Interestingly, Stephanie Burgis’ adult books don’t work for me at all. Weird, huh?The Red Knight (The Traitor Son Cycle, #1) by Miles Cameron
Published by Gollancz on 25th October 2012
Twenty eight florins a month is a huge price to pay, for a man to stand between you and the Wild.
Twenty eight florins a month is nowhere near enough when a wyvern's jaws snap shut on your helmet in the hot stink of battle, and the beast starts to rip the head from your shoulders. But if standing and fighting is hard, leading a company of men - or worse, a company of mercenaries - against the smart, deadly creatures of the Wild is even harder.
It takes all the advantages of birth, training, and the luck of the devil to do it.
The Red Knight has all three, he has youth on his side, and he's determined to turn a profit. So when he hires his company out to protect an Abbess and her nunnery, it's just another job. The abby is rich, the nuns are pretty and the monster preying on them is nothing he can't deal with.
Only it's not just a job. It's going to be a war...
The Red Knight began life as a self-published novel, and unfortunately that’s a little too obvious – there are a lot of typos in both the UK and US published versions. (I bought both, hoping to find one that had gone past a proper copy-editor. No luck.) That said, it’s a freaking fantastic book, and the start of one of my favourite fantasy series of all time.
What makes it outside of my comfort zone? Miles Cameron is a reenactor, and that carries over into his writing; his fantasy is heavy on practical details, especially his battle scenes. Usually that level of mundanity bores the hell out of me, but for some reason I’ve never quite been able to put my finger on, it really doesn’t here. Somehow Cameron uses his first-hand knowledge to anchor his writing in reality, without letting that realism distract from the magic, monsters, and inter-dimensional wars that makes your heart pound. Instead of distracting from the fantasy, it instead has the effect of making the magical seem real enough to touch. Still not sure how he does it, but it’s awesome.The Lacuna by Barbara Kingsolver
Published by Harper on 3rd November 2009
In her most accomplished novel, Barbara Kingsolver takes us on an epic journey from the Mexico City of artists Diego Rivera and Frida Kahlo to the America of Pearl Harbor, FDR, and J. Edgar Hoover. The Lacuna is a poignant story of a man pulled between two nations as they invent their modern identities.
Born in the United States, reared in a series of provisional households in Mexico—from a coastal island jungle to 1930s Mexico City—Harrison Shepherd finds precarious shelter but no sense of home on his thrilling odyssey. Life is whatever he learns from housekeepers who put him to work in the kitchen, errands he runs in the streets, and one fateful day, by mixing plaster for famed Mexican muralist Diego Rivera. He discovers a passion for Aztec history and meets the exotic, imperious artist Frida Kahlo, who will become his lifelong friend. When he goes to work for Lev Trotsky, an exiled political leader fighting for his life, Shepherd inadvertently casts his lot with art and revolution, newspaper headlines and howling gossip, and a risk of terrible violence.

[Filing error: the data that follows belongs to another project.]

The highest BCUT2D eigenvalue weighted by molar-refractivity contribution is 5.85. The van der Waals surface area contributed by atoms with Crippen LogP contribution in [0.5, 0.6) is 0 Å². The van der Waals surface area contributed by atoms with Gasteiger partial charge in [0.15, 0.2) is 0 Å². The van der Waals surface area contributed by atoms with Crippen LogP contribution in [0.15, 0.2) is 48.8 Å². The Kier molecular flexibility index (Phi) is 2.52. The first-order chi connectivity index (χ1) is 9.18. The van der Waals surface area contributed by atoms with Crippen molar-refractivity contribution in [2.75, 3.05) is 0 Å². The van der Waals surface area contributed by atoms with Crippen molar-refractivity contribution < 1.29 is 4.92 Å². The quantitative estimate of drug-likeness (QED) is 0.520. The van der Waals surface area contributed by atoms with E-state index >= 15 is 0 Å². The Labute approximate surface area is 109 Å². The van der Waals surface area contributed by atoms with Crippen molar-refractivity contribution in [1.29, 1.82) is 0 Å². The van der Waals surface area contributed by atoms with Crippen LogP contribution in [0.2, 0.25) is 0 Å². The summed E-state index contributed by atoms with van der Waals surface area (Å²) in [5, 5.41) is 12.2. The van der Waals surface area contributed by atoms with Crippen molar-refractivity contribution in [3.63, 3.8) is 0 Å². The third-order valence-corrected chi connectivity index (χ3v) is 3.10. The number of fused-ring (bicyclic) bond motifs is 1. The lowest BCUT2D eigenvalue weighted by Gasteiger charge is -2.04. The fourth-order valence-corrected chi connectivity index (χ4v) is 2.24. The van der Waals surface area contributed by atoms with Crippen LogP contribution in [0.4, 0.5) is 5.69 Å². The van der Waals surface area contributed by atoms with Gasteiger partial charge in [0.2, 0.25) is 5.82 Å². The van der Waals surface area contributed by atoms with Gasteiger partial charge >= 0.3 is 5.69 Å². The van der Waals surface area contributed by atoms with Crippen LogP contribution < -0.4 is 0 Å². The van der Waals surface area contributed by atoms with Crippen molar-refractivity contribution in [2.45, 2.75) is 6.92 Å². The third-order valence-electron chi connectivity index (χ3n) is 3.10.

Meanwhile, to the north, the United States will soon be caught up in the internationalist goodwill of World War II. There in the land of his birth, Shepherd believes he might remake himself in America's hopeful image and claim a voice of his own. He finds support from an unlikely kindred soul, his stenographer, Mrs. Brown, who will be far more valuable to her employer than he could ever know. Through darkening years, political winds continue to toss him between north and south in a plot that turns many times on the unspeakable breach—the lacuna—between truth and public presumption.
With deeply compelling characters, a vivid sense of place, and a clear grasp of how history and public opinion can shape a life, Barbara Kingsolver has created an unforgettable portrait of the artist—and of art itself. The Lacuna is a rich and daring work of literature, establishing its author as one of the most provocative and important of her time.
I read and loved Barbara Kingsolver’s Poisonwood Bible, and went through all her books thereafter. She writes Contemporary or Contemporary Historical Fiction (if that’s a thing?) which – not my thing at all, as a rule, and although I enjoyed most of her books, only one or two really stuck with me when I was done with them. Lacuna is without doubt my favourite, despite the fact that it’s about a whole bunch of things I never read about – Communism and McCarthyism, in particular. It’s a beautiful, quiet, pointed book, that drove home to me a lot about the Cold War that my school history classes didn’t quite manage. It might have helped that the main character grows up to be a writer, and as a baby writer myself that gave me a way to connect to him, when I have no personal experience with anything else he goes through.